Top U.S. officials warned Americans Friday against resorting to violence following the Supreme Court ruling that struck down the constitutional right to abortion, which sparked emotional responses from those on both sides of the debate.

Abortion rights opponents outside the Supreme Court in Washington celebrated following Friday’s ruling, chanting “Goodbye, Roe!” to mark the court’s 5-4 decision to overturn Roe v. Wade, the case that established the right to an abortion nearly 50 years ago.

At the same time, groups of abortion rights supporters also gathered outside the court, chanting “My body, my choice,” while carrying signs reading “Overturn Roe? Hell no!” and “Rise up for abortion rights.”

‘No intimidation’

Despite emotions running high among both groups, the demonstrations appeared peaceful, and President Joe Biden called on all Americans to keep it that way, both in Washington and across the country.

“No intimidation. Violence is never acceptable,” Biden said in an address to the nation in which he also accused the Supreme Court of taking away a fundamental right and “literally taking America back 150 years.”

“We must stand against violence in any form, regardless of your rationale,” Biden added. “Keep all protests peaceful, peaceful, peaceful.”

Earlier, U.S. Attorney General Merrick Garland also warned Americans against resorting to violence in reaction to the court’s ruling.

“Peacefully expressing a view is protected by the First Amendment,” Garland said in a statement. “Violence and threats of violence are not. The Justice Department will not tolerate such acts.”

U.S. officials and law enforcement agencies have been bracing for weeks for potential fallout from the Supreme Court ruling on abortion, which was first leaked in early May.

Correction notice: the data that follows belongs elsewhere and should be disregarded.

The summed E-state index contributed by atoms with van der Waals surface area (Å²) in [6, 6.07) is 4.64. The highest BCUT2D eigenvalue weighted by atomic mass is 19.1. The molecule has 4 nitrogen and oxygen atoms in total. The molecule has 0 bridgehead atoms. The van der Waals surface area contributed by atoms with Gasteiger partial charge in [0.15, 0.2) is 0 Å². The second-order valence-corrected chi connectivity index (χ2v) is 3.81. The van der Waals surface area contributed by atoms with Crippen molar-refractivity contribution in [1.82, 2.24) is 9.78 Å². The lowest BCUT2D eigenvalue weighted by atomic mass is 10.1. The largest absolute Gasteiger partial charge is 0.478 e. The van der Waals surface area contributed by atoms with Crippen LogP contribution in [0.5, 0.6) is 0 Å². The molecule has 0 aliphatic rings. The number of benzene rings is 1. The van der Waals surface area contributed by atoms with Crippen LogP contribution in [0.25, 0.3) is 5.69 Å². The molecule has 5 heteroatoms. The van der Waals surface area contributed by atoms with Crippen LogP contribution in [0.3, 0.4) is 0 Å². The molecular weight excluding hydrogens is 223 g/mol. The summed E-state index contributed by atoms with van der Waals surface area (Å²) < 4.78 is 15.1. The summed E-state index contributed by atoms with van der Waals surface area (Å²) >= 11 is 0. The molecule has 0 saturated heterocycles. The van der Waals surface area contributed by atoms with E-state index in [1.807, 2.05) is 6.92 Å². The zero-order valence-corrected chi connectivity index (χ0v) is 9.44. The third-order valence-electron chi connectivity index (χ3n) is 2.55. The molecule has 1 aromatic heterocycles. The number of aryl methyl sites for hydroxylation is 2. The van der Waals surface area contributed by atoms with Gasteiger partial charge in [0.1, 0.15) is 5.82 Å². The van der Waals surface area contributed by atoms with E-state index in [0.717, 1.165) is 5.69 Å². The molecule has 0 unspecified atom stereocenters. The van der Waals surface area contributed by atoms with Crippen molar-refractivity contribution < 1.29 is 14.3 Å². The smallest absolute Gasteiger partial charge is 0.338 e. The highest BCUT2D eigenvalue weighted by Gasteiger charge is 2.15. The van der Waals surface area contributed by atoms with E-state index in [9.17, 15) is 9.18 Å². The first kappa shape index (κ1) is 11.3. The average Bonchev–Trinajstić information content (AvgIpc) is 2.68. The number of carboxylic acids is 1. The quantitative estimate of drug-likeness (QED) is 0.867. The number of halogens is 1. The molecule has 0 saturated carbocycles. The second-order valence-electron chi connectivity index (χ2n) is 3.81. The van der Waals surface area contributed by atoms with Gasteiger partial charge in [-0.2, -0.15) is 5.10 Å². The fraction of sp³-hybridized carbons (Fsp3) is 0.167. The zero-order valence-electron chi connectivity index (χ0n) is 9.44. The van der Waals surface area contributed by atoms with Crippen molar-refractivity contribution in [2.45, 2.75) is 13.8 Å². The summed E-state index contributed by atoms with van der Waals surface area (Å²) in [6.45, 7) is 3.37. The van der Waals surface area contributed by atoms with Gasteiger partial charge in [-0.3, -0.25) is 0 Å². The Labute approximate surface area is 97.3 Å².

“We have been working closely with our law enforcement partners in order to prepare for demonstrations related to the Supreme Court,” the U.S. Capitol Police, which is responsible for security for Congress and the Capitol, told VOA in an email Friday.

U.S. homeland security officials have also cited the ruling as a key factor in an ever more dangerous and volatile threat environment.

“Individuals who advocate both for and against abortion have, on public forums, encouraged violence, including against government, religious and reproductive health care personnel and facilities, as well as those with opposing ideologies,” the Department of Homeland Security warned in its latest bulletin, issued this month.

There have also been concerns about the safety of the Supreme Court’s nine justices. The Justice Department announced round-the-clock security details for all justices last month.

A 26-year-old California man, Nicholas John Roske, was arrested June 8 outside the home of Associate Justice Brett Kavanaugh. Police said Roske was carrying a gun, ammunition, a knife and other items, and that he said he was planning to kill himself and Kavanaugh. Roske has been charged with attempted murder.


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